Theater Review: Pequod Productions' No Exit Is a Problematic but Promising Attempt at an Existential Classic | Arts
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Friday, March 23, 2018

Theater Review: Pequod Productions' No Exit Is a Problematic but Promising Attempt at an Existential Classic

Posted by on Fri, Mar 23, 2018 at 9:35 AM

click to enlarge no_exit2.jpg
No Exit
★★½
Through Sunday, March 25
Page-Walker Arts and History Center, Cary


Minds great and small have debated the concept of Hell for millennia. Christian fundamentalists think it’s stoked with fire and brimstone; Dante believed it is frozen in the middle. George Bernard Shaw said it’s full of amateur musicians.

Nobel laureate Jean-Paul Sartre added his now-famous insight, “Hell is other people,” in No Exit, the groundbreaking existential drama he wrote during the French occupation in 1944. Sartre’s dictum is no mere statement of distaste, as it’s often misinterpreted. For him, the basic fact that others exist demands human relationships that are based on objectification and self-subjection. What Sartre terms “the look” in works such as Being and Nothingness is a clear precursor to the feminist concept of the gaze. Indeed, there is no shortage of either in his thorny one-act play.

Why are Inez (Joanna Herath), a haughty lesbian postal clerk; Garcin (Thom Haynes), a louche heterosexual journalist of the resistance; and Estelle (Melanie Simmons), an upper-class woman who could be the object of either’s affection, in a hellish situation? Because Sartre believes their problem is unsolvable; they cannot change themselves and will never change one another in an eternally locked room.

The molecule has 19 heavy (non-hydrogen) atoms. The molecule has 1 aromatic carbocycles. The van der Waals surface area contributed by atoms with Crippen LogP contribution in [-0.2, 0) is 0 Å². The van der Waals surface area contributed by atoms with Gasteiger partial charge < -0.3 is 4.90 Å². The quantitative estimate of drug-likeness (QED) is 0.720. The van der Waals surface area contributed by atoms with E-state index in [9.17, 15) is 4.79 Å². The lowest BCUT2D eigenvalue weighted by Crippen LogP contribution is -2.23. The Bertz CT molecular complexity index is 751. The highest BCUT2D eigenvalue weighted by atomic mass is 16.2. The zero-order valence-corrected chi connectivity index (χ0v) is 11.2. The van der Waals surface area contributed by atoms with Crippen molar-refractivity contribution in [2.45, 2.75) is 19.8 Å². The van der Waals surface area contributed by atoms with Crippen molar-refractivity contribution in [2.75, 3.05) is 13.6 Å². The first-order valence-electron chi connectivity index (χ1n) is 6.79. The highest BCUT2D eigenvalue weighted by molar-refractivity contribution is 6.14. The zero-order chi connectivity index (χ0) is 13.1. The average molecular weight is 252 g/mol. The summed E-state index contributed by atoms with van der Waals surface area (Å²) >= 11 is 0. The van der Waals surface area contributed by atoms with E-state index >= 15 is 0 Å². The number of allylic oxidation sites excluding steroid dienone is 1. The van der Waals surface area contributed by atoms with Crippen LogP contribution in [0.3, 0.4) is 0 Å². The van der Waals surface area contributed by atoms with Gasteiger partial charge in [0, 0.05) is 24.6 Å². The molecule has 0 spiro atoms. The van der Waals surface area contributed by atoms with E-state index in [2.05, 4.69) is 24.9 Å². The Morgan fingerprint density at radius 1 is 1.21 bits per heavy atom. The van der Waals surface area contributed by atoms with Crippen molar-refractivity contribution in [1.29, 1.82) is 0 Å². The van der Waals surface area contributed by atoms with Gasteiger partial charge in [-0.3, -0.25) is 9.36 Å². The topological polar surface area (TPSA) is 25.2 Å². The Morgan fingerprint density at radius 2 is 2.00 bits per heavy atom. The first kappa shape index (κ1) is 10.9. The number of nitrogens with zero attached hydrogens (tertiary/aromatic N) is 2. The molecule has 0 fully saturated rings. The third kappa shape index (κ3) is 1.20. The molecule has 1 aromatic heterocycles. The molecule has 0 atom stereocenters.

This staging from Pequod Productions has some problems; fortunately, they have clear solutions, and the cast was already working on them on opening night. Haynes’s acting lost some of its self-consciousness as he gradually began to submerge into Garcin’s dilemma; professional training will help him develop further. Under local actor and critic Kurt Benrud’s direction, Herath’s overacted one-note caricature of Inez was gradually melting into richer, more complex nuances by evening’s end. Going away, Simmons had the best night of the three, excavating the obscurities of Estelle.

I was pleased to see their progress, even in a problematic opening. Why? In Hell, improvement is impossible. To me, Hell means never learning.

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